Germany

The 'Atlas Of Stuff That Sucks' - A New Way To Document An Unjust World

German authors have found a new way of cataloging economic, social and environmental gaps between the Western industrialized world and developing countries. This sucky stuff atlas aims to heighten awareness of our wasteful society, a little bit of trivia

Laundry on the Niger (Julien Harneis)
Laundry on the Niger (Julien Harneis)
Claudia Ehrenstein

BERLIN - The title -- "Beschiss-Atlas," or Atlas of Stuff that Sucks – is not very refined. Then again, neither are the statistics that German authors Ute Scheub and Yvonne Kuschel list in their meaty 207-page collection of data illustrating the "economic, social and environmental injustices' in our world today.

For example: a domestic cat in Germany emits 2.2 tons of CO2 per year – about the same as an Egyptian person. The production of cat food, including its packaging, accounts for half the cat statistic; the other half is the disposal of used kitty litter and empty cat-food cans.

This is just one of the statistics the authors use to show the lifestyle differences between Western industrial countries and developing countries.

Nearly a billion people have no access to clean drinking water. A third of the world's population of seven billion suffers from permanent water shortage. Every year, about 17 million people die because they don't have enough money for medical treatment.

The choice of data is highly subjective. "We think everything that destroys nature, the economy or society -- short or long term -- is bad," says the self-critical foreword. Yet the authors also claim to have made a relevant selection by basing themselves on the shared "intuitive feeling" of all humans, the shared "sense what is fair and just."

And so astonishing, and often highly surprising, data fills the book:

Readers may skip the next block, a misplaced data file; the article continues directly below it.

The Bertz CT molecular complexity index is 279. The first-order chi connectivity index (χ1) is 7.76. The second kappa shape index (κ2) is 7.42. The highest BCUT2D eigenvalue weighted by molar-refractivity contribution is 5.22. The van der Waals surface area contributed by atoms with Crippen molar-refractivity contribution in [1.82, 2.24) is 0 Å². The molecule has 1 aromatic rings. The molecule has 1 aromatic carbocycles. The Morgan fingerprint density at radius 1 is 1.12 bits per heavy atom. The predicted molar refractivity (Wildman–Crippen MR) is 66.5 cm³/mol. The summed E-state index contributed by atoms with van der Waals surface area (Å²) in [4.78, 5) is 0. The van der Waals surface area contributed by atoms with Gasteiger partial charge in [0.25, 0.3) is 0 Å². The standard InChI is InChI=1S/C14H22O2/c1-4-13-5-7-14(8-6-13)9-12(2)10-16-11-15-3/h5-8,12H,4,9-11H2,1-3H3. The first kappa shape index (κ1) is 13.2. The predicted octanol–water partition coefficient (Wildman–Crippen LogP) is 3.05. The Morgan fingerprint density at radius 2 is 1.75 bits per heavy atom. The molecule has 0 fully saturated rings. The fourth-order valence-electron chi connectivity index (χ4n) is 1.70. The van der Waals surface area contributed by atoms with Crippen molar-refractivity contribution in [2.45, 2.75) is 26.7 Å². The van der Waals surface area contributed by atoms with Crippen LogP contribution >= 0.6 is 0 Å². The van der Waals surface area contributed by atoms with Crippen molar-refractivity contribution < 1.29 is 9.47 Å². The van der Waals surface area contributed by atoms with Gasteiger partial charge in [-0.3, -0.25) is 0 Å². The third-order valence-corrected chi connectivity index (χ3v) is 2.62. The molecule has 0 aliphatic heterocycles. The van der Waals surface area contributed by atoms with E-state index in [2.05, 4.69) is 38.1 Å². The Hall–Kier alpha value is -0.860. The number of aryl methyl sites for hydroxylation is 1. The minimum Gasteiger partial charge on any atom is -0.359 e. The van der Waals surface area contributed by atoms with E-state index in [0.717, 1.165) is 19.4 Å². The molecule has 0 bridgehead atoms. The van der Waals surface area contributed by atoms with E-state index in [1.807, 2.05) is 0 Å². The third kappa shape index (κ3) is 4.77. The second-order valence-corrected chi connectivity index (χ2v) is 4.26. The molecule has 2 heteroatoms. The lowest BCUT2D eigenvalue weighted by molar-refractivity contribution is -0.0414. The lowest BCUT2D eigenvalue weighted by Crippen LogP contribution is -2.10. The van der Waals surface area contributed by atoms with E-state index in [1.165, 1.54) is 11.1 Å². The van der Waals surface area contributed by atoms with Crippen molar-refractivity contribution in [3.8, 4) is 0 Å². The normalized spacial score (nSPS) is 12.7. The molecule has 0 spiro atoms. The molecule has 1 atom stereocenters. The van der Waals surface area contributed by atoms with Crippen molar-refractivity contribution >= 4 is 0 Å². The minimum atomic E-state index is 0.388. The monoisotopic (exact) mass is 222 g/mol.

• In a single year, so much cotton is produced that 15 T-shirts for every inhabitant of planet Earth could be made from it.
  • If the Internet continues to grow at the present rate, by 2030 it will use up as much electricity as the whole world's population does today.
  • 7% of the world's population is linked on Facebook.
  • There are presently up to 800 million weapons in the world.
  • The mining of a single gram of gold for a wedding ring produces up to 750 tons of residue.

Some of the statistics are specific to Germany – for example, the value of a German pensioner's retirement money has fallen 7% since 2001 due to inflation and spiraling social costs. The unemployed are sick more often than those with jobs. Interestingly, those who are least sick are "people who write or produce art."

In the annex, the authors painstakingly document the sources of their data and facts. Sometimes the data is already outdated – the atlas gives the figures for the amount of food wasted in Germany as 20 million tons per year but that a recent government study in Germany now puts the amount at 11 million.

Despite such occasional disparities, it is absolutely worth perusing this unusual publication thankfully free of complicated flow charts and abstract diagrams – instead, it uses comics-style illustrations to render the material visually accessible. That doesn't suck.

Read the original article in German

Photo - Julien Harneis

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Society

Germany's Legendary Clubbing Culture Crashes Museum Space

The exhibition “Electro” in Düsseldorf is an unlikely tribute to a joyful and uninhibited club culture, with curators forced to contend with limits of a museum setting ... and another COVID lockdown.

A woman with a "Techno" tattoo in front of the famous Berghain

Boris Pofalla

DÜSSELDORF — The last party at the Berghain nightclub in Berlin lasted from Saturday evening until Monday morning. On the first weekend of December, some clubbers lined up for nine hours outside the former power plant – and still didn’t make it past the doormen. A friend said that dancing in the most famous techno club in the world on its last evening was like landing a spot in the last lifeboat to leave the sinking Titanic on 14 April 1912.

It is surely a coincidence that the first comprehensive exhibition charting the 100-year history of electronic music in Germany opened in the same week that nightclubs across the country were forced to close. It wasn’t planned that way, but it’s like opening an exhibition about the cultural history of alcohol the day after the introduction of prohibition.

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